Maths that feels good – creating learning resources for blind students
An international team of researchers has developed a method for easily creating textbooks in Braille, with an initial focus on maths textbooks.
Mathematics and science Braille textbooks are expensive and time-consuming to produce, but thanks to innovations developed at the University of Birmingham and institutions in the US, this could soon change.
A team that includes experts from Towson University, in Maryland, the University of Puget Sound, in Washington, and the National Federation of the Blind, as well as from the University of Birmingham, has developed an online system that will overcome some of the main challenges to producing a Braille version of a textbook. These include representing the structure and the layout of the book – since in Braille all letters are the same size and shape – and representing maths formulas, graphs and diagrams.
Mathematical formulas are typically represented using the Nemeth Braille Code, initially developed in the 1950s. The Nemeth Braille in this project is produced by an open source system called Speech Rule Engine, which operates within MathJax, a software package designed to display maths formulas on webpages.
Dr Volker Sorge, of the School of Computer Science at the University of Birmingham, is a member of the MathJax consortium working on the project. He says: “We have made great progress in having MathJax produce accessible maths content on the web, so the conversion to Braille was a natural extension of that work.”
The project as a whole was initially set up by Martha Siegel, a Professor Emerita from Towson University, and Al Maneki, a retired NSA mathematician serving as a senior STEM advisor to the National Federation of the Blind in the US. This led to a larger collaboration, formed in January 2019, with the help of the American Institute of Mathematics, through its connections in the maths research and maths education communities.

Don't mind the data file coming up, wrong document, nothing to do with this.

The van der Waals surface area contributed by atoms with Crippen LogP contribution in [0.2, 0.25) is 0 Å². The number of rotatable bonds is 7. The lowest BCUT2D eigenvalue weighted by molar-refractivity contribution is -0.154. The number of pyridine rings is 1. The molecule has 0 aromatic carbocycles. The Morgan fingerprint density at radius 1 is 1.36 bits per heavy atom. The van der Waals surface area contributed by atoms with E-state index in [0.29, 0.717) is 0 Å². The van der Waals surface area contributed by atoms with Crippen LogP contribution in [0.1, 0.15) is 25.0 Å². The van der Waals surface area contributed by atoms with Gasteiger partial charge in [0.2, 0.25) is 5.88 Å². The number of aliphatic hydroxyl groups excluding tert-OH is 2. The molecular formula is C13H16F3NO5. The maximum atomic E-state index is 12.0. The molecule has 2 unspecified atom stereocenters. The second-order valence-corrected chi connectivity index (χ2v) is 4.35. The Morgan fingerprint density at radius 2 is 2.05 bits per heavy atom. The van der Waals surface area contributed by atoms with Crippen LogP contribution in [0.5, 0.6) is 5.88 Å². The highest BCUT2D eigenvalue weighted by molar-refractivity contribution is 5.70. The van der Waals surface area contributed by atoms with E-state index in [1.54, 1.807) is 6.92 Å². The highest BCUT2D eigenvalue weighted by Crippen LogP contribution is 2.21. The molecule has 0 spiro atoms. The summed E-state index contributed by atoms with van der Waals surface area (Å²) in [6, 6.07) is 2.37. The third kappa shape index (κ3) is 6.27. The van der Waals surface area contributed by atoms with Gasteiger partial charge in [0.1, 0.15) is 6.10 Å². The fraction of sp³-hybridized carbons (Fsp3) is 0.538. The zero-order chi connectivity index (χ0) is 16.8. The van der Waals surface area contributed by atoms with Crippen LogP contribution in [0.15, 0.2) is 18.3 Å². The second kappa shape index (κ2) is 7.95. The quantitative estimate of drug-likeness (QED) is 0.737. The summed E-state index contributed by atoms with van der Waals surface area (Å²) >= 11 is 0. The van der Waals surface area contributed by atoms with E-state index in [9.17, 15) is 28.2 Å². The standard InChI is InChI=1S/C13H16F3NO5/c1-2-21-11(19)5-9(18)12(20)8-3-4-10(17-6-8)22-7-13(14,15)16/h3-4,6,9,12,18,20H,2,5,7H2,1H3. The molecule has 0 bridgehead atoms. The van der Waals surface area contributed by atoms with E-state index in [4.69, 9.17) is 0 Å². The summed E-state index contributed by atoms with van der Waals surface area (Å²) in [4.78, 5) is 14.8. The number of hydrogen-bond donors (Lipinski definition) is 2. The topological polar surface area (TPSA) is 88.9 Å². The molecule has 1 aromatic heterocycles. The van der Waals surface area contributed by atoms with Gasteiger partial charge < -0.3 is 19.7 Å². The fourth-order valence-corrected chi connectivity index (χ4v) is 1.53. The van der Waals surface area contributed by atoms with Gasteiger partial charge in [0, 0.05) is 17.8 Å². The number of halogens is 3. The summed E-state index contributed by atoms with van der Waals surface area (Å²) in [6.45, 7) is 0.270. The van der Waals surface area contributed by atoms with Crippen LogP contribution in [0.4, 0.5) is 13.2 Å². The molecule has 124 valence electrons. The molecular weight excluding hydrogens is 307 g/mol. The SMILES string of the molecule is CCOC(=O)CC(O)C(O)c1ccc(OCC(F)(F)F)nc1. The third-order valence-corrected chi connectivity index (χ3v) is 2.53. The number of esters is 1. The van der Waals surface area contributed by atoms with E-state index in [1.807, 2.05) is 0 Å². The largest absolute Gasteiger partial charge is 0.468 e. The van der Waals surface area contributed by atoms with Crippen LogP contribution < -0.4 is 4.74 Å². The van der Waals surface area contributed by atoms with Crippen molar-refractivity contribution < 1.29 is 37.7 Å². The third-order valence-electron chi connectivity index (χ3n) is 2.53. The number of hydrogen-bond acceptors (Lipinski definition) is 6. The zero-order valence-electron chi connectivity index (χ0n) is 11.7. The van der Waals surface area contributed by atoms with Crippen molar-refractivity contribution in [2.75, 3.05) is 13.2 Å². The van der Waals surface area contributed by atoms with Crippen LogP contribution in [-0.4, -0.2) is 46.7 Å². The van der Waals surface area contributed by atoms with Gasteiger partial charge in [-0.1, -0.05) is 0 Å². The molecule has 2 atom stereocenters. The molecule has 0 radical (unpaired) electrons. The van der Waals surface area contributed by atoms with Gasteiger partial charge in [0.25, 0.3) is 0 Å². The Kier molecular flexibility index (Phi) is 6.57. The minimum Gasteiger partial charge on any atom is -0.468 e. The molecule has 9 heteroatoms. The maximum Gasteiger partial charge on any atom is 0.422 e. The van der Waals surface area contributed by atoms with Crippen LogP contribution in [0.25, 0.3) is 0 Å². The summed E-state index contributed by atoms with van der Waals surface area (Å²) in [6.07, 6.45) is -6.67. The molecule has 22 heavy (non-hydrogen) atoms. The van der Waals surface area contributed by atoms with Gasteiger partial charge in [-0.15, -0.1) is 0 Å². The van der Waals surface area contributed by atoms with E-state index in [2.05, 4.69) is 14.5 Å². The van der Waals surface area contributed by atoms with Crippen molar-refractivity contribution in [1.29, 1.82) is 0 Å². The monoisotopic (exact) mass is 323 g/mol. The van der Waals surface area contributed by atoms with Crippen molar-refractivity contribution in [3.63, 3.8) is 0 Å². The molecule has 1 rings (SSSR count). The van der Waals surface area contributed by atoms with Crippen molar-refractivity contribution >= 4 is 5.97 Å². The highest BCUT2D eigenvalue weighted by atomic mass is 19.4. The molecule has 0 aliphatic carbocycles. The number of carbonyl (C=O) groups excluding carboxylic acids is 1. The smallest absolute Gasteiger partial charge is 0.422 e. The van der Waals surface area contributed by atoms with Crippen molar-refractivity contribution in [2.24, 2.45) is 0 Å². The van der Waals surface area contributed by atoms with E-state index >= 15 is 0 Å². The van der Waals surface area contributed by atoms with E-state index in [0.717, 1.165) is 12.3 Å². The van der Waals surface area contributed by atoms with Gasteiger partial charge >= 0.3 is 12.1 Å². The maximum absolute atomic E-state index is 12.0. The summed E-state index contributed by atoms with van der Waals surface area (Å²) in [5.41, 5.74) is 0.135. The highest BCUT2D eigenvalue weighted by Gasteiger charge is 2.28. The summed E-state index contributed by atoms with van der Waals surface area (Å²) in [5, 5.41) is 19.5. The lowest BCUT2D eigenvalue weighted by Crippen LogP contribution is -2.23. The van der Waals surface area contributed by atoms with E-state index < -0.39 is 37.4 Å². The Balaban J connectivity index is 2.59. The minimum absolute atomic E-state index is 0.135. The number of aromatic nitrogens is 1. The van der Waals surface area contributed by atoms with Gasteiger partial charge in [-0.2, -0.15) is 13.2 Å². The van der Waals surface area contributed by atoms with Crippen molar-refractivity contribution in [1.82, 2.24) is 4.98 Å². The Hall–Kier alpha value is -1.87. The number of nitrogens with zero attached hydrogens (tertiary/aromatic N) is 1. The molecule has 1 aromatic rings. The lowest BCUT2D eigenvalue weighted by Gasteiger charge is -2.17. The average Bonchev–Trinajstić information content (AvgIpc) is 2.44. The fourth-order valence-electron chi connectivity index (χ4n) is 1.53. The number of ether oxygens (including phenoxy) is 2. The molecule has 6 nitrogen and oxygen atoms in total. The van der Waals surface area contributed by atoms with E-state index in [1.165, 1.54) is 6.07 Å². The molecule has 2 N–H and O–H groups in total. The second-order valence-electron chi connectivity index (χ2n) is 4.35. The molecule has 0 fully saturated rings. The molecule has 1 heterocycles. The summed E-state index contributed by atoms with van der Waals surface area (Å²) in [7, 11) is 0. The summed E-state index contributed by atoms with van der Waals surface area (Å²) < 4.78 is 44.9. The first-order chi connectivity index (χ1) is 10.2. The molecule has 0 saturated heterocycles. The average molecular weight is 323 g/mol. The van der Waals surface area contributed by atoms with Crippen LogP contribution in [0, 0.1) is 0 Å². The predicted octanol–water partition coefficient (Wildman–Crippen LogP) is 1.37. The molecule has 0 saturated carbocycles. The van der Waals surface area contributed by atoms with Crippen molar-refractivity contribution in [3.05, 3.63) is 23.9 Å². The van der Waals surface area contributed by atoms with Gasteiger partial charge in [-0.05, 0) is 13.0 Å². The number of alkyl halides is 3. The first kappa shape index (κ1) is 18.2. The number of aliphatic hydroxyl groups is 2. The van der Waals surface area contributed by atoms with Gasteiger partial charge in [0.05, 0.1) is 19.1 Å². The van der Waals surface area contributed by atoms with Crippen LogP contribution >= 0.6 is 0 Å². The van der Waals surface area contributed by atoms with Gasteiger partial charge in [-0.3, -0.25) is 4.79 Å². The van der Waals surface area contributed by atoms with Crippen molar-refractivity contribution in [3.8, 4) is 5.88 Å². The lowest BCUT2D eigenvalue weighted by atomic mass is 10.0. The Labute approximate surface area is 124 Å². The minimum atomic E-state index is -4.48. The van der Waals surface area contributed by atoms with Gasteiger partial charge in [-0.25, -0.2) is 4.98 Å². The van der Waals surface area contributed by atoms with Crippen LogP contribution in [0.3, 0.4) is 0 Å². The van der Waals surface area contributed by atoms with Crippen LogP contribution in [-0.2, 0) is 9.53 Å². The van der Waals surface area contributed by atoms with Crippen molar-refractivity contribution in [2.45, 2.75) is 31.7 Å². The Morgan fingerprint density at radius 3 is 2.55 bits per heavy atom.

“This project is about equity and equal access to knowledge,” comments Professor Siegel.
"Some people have the mistaken notion that online versions and screen readers eliminate the need for braille," commented project co-leader Al Maneki. Sighted learners need to spend time staring at formulas, looking back and forth and comparing different parts. In the same way, a braille formula enables a person to touch and compare various pieces. Having the computer pronounce a formula for you is not adequate for a blind reader, any more than it would be adequate for a sighted reader.
Braille text in the project is produced using a system called PreTeXt, developed by Professor Rob Beezer, at the University of Puget Sound in Washington. PreTeXt is used to automatically produce text in print, online and other versions – innovations by the team mean that Braille can be produced as one more output format.
The production of tactile images is the most difficult problem faced in producing braille textbooks. Akexei Kolesnikov, a maths professor at Towson University in Maryland, is the lead developer for the image processing in this project. Ongoing work will create new ways for describing images with the goal of automating the production of non-visual representations.
Full details of the project will be announced during three talks on Thursday, January 16, 2020, at the Joint Mathematics Meetings in Denver, Colorado.
This work was supported by National Science Foundation grants DUE-1821706 and DMS-1638535, a Simons Foundation Grant (No.514521), and a grant from the American Action Fund for Blind Children and Adults, affiliated with The National Federation of the Blind. The Big Ten Academic Alliance supported the implementation of Nemeth in the Speech Rule Engine and its integration into MathJax.
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